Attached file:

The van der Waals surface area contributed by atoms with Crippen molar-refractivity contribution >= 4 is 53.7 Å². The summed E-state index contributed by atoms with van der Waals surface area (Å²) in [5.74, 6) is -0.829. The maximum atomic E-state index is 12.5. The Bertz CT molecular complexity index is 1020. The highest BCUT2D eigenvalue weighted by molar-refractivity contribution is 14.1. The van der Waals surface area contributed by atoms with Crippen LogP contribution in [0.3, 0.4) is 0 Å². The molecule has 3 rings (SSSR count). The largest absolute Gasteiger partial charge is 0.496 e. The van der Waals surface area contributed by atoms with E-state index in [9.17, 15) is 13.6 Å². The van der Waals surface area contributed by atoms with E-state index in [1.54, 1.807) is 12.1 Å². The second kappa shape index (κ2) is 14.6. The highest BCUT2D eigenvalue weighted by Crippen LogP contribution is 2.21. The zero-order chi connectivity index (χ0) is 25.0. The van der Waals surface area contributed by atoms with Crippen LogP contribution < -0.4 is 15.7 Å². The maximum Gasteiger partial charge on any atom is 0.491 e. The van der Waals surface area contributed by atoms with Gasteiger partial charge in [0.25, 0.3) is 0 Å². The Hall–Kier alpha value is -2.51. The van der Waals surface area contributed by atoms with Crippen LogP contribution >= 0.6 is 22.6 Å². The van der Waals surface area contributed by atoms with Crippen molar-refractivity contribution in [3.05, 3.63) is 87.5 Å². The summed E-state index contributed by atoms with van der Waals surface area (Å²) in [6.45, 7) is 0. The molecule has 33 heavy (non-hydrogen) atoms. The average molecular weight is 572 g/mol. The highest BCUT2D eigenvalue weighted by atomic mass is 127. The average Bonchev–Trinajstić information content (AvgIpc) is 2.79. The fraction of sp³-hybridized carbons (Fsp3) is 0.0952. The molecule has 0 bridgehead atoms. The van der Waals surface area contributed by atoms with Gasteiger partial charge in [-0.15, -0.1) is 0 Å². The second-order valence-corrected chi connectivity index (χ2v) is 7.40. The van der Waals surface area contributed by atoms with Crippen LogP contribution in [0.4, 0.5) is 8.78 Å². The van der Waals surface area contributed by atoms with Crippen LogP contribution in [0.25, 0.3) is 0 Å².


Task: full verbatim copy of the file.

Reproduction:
The van der Waals surface area contributed by atoms with Crippen molar-refractivity contribution >= 4 is 53.7 Å². The summed E-state index contributed by atoms with van der Waals surface area (Å²) in [5.74, 6) is -0.829. The maximum atomic E-state index is 12.5. The Bertz CT molecular complexity index is 1020. The highest BCUT2D eigenvalue weighted by molar-refractivity contribution is 14.1. The van der Waals surface area contributed by atoms with Crippen LogP contribution in [0.3, 0.4) is 0 Å². The molecule has 3 rings (SSSR count). The largest absolute Gasteiger partial charge is 0.496 e. The van der Waals surface area contributed by atoms with E-state index in [9.17, 15) is 13.6 Å². The van der Waals surface area contributed by atoms with E-state index in [1.54, 1.807) is 12.1 Å². The second kappa shape index (κ2) is 14.6. The highest BCUT2D eigenvalue weighted by Crippen LogP contribution is 2.21. The zero-order chi connectivity index (χ0) is 25.0. The van der Waals surface area contributed by atoms with Crippen LogP contribution < -0.4 is 15.7 Å². The maximum Gasteiger partial charge on any atom is 0.491 e. The van der Waals surface area contributed by atoms with Gasteiger partial charge in [0.25, 0.3) is 0 Å². The Hall–Kier alpha value is -2.51. The van der Waals surface area contributed by atoms with Crippen LogP contribution >= 0.6 is 22.6 Å². The van der Waals surface area contributed by atoms with Crippen molar-refractivity contribution in [3.05, 3.63) is 87.5 Å². The summed E-state index contributed by atoms with van der Waals surface area (Å²) in [6.45, 7) is 0. The molecule has 33 heavy (non-hydrogen) atoms. The average molecular weight is 572 g/mol. The highest BCUT2D eigenvalue weighted by atomic mass is 127. The average Bonchev–Trinajstić information content (AvgIpc) is 2.79. The fraction of sp³-hybridized carbons (Fsp3) is 0.0952. The molecule has 0 bridgehead atoms. The van der Waals surface area contributed by atoms with Gasteiger partial charge in [-0.15, -0.1) is 0 Å². The second-order valence-corrected chi connectivity index (χ2v) is 7.40. The van der Waals surface area contributed by atoms with Crippen LogP contribution in [0.4, 0.5) is 8.78 Å². The van der Waals surface area contributed by atoms with Crippen LogP contribution in [0.25, 0.3) is 0 Å².